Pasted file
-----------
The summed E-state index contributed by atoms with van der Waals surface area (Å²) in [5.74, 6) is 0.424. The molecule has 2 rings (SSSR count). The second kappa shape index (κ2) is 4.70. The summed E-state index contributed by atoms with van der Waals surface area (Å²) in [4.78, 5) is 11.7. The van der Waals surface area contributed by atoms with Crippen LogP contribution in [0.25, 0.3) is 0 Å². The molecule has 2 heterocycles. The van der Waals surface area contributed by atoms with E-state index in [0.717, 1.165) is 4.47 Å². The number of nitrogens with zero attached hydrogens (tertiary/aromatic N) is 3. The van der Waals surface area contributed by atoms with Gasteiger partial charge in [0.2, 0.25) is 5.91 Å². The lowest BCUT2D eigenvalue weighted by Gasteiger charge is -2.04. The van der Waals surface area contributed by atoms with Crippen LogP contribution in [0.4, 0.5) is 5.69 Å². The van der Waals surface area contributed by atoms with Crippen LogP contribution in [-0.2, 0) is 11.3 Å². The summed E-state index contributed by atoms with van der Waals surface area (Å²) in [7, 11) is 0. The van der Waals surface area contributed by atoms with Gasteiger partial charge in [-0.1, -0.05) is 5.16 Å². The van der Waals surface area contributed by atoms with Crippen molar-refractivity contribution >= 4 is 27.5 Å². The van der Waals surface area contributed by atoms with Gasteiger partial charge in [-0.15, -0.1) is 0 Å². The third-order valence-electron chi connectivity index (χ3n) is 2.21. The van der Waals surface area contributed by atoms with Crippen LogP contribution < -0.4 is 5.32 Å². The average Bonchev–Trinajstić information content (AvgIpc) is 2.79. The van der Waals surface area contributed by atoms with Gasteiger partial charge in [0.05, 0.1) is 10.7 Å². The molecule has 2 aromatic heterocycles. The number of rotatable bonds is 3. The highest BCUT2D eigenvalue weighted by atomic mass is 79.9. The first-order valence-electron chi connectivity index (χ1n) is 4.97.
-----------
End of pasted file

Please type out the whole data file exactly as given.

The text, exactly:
The summed E-state index contributed by atoms with van der Waals surface area (Å²) in [5.74, 6) is 0.424. The molecule has 2 rings (SSSR count). The second kappa shape index (κ2) is 4.70. The summed E-state index contributed by atoms with van der Waals surface area (Å²) in [4.78, 5) is 11.7. The van der Waals surface area contributed by atoms with Crippen LogP contribution in [0.25, 0.3) is 0 Å². The molecule has 2 heterocycles. The van der Waals surface area contributed by atoms with E-state index in [0.717, 1.165) is 4.47 Å². The number of nitrogens with zero attached hydrogens (tertiary/aromatic N) is 3. The van der Waals surface area contributed by atoms with Gasteiger partial charge in [0.2, 0.25) is 5.91 Å². The lowest BCUT2D eigenvalue weighted by Gasteiger charge is -2.04. The van der Waals surface area contributed by atoms with Crippen LogP contribution in [0.4, 0.5) is 5.69 Å². The van der Waals surface area contributed by atoms with Crippen LogP contribution in [-0.2, 0) is 11.3 Å². The summed E-state index contributed by atoms with van der Waals surface area (Å²) in [7, 11) is 0. The van der Waals surface area contributed by atoms with Gasteiger partial charge in [-0.1, -0.05) is 5.16 Å². The van der Waals surface area contributed by atoms with Crippen molar-refractivity contribution >= 4 is 27.5 Å². The van der Waals surface area contributed by atoms with Gasteiger partial charge in [-0.15, -0.1) is 0 Å². The third-order valence-electron chi connectivity index (χ3n) is 2.21. The van der Waals surface area contributed by atoms with Crippen LogP contribution < -0.4 is 5.32 Å². The average Bonchev–Trinajstić information content (AvgIpc) is 2.79. The van der Waals surface area contributed by atoms with Gasteiger partial charge in [0.05, 0.1) is 10.7 Å². The molecule has 2 aromatic heterocycles. The number of rotatable bonds is 3. The highest BCUT2D eigenvalue weighted by atomic mass is 79.9. The first-order valence-electron chi connectivity index (χ1n) is 4.97.